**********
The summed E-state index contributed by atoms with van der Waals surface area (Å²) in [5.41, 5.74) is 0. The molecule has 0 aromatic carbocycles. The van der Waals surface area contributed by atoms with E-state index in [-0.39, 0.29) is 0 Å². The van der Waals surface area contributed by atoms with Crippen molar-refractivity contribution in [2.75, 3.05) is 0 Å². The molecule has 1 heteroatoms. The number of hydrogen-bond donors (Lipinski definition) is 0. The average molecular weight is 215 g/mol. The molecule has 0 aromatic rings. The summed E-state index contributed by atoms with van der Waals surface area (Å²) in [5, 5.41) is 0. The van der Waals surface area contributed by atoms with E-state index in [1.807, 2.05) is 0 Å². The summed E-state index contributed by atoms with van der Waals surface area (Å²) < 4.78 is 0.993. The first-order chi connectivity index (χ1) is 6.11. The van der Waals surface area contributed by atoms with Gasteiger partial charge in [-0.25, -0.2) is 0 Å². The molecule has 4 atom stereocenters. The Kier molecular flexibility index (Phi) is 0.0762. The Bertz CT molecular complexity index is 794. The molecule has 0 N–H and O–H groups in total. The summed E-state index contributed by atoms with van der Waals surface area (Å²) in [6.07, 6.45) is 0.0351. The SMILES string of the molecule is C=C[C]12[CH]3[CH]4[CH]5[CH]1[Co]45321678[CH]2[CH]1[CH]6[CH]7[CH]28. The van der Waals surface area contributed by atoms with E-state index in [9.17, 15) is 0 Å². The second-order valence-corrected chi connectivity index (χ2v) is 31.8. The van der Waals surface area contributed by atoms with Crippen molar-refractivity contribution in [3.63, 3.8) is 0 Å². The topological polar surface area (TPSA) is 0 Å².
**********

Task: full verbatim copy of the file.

The summed E-state index contributed by atoms with van der Waals surface area (Å²) in [5.41, 5.74) is 0. The molecule has 0 aromatic carbocycles. The van der Waals surface area contributed by atoms with E-state index in [-0.39, 0.29) is 0 Å². The van der Waals surface area contributed by atoms with Crippen molar-refractivity contribution in [2.75, 3.05) is 0 Å². The molecule has 1 heteroatoms. The number of hydrogen-bond donors (Lipinski definition) is 0. The average molecular weight is 215 g/mol. The molecule has 0 aromatic rings. The summed E-state index contributed by atoms with van der Waals surface area (Å²) in [5, 5.41) is 0. The van der Waals surface area contributed by atoms with E-state index in [1.807, 2.05) is 0 Å². The summed E-state index contributed by atoms with van der Waals surface area (Å²) < 4.78 is 0.993. The first-order chi connectivity index (χ1) is 6.11. The van der Waals surface area contributed by atoms with Gasteiger partial charge in [-0.25, -0.2) is 0 Å². The molecule has 4 atom stereocenters. The Kier molecular flexibility index (Phi) is 0.0762. The Bertz CT molecular complexity index is 794. The molecule has 0 N–H and O–H groups in total. The summed E-state index contributed by atoms with van der Waals surface area (Å²) in [6.07, 6.45) is 0.0351. The SMILES string of the molecule is C=C[C]12[CH]3[CH]4[CH]5[CH]1[Co]45321678[CH]2[CH]1[CH]6[CH]7[CH]28. The van der Waals surface area contributed by atoms with E-state index in [9.17, 15) is 0 Å². The second-order valence-corrected chi connectivity index (χ2v) is 31.8. The van der Waals surface area contributed by atoms with Crippen molar-refractivity contribution in [3.63, 3.8) is 0 Å². The topological polar surface area (TPSA) is 0 Å².